So let's imagine if we flipped this entire situation, this entire scenario. Speed to value in a sales call, in a pitch, or in a prospect meeting asks, "How can we get to the good stuff right away?" And so we don't quite know what's the most important thing for the client. So here's what we're going to do: we're going to get to the end first. We're going to sit down in front of a prospect and we're going to go, "Here's what we've done: A, B, C, D, E, F, G, for you. I'm not going to go through all of those details because frankly, you may not be interested in it. But here's the proposal." And then you literally hit them with the end of the presentation. You have three options: Option A, Option B, and Option C. I can go into details as to the pros and cons of each, I can explain the rationale that led us to this point, we can break into the market research or the data or whatever reasons we used to arrive at this — the people we spoke to, whatever it might be in this presentation. But the gist of it is, you have three options ahead of you. We recommend option two, for these reasons, and here's the budget. 

Now, if that takes eight minutes to get through in a one-hour meeting, we've just gotten to speed to value because we now have 52 minutes to talk about whatever the prospect cares about most. Right? We've just got to the good stuff. We've just gotten to it. Now, Mr. Prospect, Mrs. Prospect, what is it that you'd like to cover? Where do you want to go? What do you want to know about, we have all of this information available, but we don't want to bore you with everything. So let's get into the conversation. What questions do you have now? What do you need to be comfortable to move forward? What do your stakeholders require of us to be able to move forward? Let's actually have a specific conversation, not taking the whole hour to walk down this entire path, this entire story, this entire presentation to at the end go, "Oh, here are the options we have presented to you because of our great thinking." 

Now, what we're going to do is we're going to go, "Listen, we've done all of this stuff, we can dig into any part of this, any aspect of this that you might have questions on. But here's where we've arrived, here's the impact, here's what it's going to do for you. Now, let's actually have a strategic conversation about what matters most to you." And when I was sitting there in 2019, in Boston, at the convention center listening to this presentation, I was thinking, "Why the hell did I not think about this earlier?"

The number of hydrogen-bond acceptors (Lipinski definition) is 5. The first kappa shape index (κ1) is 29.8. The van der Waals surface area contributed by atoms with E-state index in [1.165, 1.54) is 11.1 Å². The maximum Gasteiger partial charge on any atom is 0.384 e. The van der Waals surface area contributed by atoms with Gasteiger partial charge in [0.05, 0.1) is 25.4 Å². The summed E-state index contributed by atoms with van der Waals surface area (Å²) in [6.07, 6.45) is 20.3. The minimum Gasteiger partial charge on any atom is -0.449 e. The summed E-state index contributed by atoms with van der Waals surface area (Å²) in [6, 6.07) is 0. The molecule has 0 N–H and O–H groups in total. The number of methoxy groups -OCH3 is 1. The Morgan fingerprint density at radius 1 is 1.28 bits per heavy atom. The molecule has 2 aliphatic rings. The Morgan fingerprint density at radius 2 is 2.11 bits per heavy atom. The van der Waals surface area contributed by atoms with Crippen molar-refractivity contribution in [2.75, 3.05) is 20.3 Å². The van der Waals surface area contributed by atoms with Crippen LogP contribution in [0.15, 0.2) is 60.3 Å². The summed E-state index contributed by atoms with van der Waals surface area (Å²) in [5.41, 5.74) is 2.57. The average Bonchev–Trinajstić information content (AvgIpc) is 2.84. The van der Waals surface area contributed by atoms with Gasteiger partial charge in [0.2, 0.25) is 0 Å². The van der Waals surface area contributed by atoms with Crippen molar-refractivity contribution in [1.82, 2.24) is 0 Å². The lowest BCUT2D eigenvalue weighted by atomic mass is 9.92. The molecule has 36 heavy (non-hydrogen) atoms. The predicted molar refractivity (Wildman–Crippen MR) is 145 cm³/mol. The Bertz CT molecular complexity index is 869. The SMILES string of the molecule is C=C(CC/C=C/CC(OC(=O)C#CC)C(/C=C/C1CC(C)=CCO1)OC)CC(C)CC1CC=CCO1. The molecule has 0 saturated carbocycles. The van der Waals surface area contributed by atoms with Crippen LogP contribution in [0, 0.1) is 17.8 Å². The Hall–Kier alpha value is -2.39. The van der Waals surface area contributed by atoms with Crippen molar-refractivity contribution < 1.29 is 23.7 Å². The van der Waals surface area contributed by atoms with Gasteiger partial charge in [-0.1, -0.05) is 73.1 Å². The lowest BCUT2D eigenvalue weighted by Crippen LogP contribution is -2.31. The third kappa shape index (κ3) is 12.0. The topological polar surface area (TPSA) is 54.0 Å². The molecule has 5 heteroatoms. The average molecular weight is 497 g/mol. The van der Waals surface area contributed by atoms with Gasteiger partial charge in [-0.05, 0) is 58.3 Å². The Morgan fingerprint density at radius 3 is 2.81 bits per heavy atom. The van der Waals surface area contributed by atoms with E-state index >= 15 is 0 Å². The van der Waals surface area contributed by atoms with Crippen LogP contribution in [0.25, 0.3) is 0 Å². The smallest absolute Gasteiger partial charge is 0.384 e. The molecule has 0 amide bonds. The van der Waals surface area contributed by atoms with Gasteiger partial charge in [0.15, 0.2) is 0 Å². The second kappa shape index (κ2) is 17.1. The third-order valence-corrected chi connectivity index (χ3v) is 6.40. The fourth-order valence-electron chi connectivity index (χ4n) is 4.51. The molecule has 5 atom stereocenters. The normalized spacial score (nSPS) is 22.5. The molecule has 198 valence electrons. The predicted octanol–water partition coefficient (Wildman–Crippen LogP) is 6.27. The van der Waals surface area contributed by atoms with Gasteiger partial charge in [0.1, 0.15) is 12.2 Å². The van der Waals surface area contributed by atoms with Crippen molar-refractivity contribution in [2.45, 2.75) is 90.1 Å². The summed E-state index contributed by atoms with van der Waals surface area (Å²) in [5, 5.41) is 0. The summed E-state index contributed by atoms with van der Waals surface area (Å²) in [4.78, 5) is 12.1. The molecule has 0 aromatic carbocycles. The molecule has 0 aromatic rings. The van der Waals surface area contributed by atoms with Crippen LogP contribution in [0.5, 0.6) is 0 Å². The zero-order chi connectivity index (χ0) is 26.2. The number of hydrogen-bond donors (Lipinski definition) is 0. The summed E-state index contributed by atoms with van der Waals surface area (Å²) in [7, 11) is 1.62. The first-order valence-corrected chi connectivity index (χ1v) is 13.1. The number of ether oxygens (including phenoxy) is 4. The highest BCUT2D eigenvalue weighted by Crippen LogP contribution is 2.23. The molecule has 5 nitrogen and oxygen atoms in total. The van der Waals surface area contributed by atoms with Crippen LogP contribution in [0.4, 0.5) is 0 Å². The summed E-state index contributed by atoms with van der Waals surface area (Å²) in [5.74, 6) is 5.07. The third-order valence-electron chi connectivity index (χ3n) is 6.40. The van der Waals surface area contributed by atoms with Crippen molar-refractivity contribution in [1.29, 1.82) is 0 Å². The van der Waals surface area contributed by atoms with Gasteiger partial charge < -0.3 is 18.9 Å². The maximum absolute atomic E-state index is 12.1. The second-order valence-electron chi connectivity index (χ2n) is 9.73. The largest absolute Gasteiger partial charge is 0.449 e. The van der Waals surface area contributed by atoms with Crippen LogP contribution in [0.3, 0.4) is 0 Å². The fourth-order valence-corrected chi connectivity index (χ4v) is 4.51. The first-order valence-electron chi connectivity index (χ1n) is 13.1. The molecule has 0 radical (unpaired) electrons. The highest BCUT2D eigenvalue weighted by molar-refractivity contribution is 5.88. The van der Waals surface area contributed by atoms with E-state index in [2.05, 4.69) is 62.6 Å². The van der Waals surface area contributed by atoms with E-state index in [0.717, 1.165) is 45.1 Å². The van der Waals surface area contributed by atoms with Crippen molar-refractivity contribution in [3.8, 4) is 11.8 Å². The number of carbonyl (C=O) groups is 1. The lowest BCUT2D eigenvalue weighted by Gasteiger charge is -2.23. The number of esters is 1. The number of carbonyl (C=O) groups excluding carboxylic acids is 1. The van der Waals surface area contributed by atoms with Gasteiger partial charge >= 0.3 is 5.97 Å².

Or you may be incredibly uncomfortable with this idea because here's what it forces: it actually gives control to the prospect. It gives control to the person you're speaking to. And on top of that, you need to know your stuff. Because the benefit of having this presentation with all of these steps, what I call the "old way," is you just follow the steps, right? Someone new, someone else put together this presentation, and you just follow the steps. It's like those speakers who get up on stage and read every word that's on the slide. And it's like if you're just going to read every word that's on the slide, I don't really need you; just send me the presentation, and I'll read it. But the speakers who do that use the presentation as a crutch, as opposed to really gifted speakers who really know what they want to say and how to say it, and they've really honed in on the skill. The slides either only have a few keywords, or sometimes pictures, or sometimes there are no slides at all because they know their presentation, they know it.

And this shift, this idea of speed to value in your prospect meetings, in your pitches, in your presentations, will require you to know your stuff. Because you can't count on the presentation to do it. Because when they decide that they want to go to step three, and then step eight, and step one, and then wherever the conversation happens to take them, because they are in control of the questions that they have, you've got to know your stuff. You've got to be able to come up with those answers right away, or you need to be able to reference them. And that makes people somewhat uncomfortable.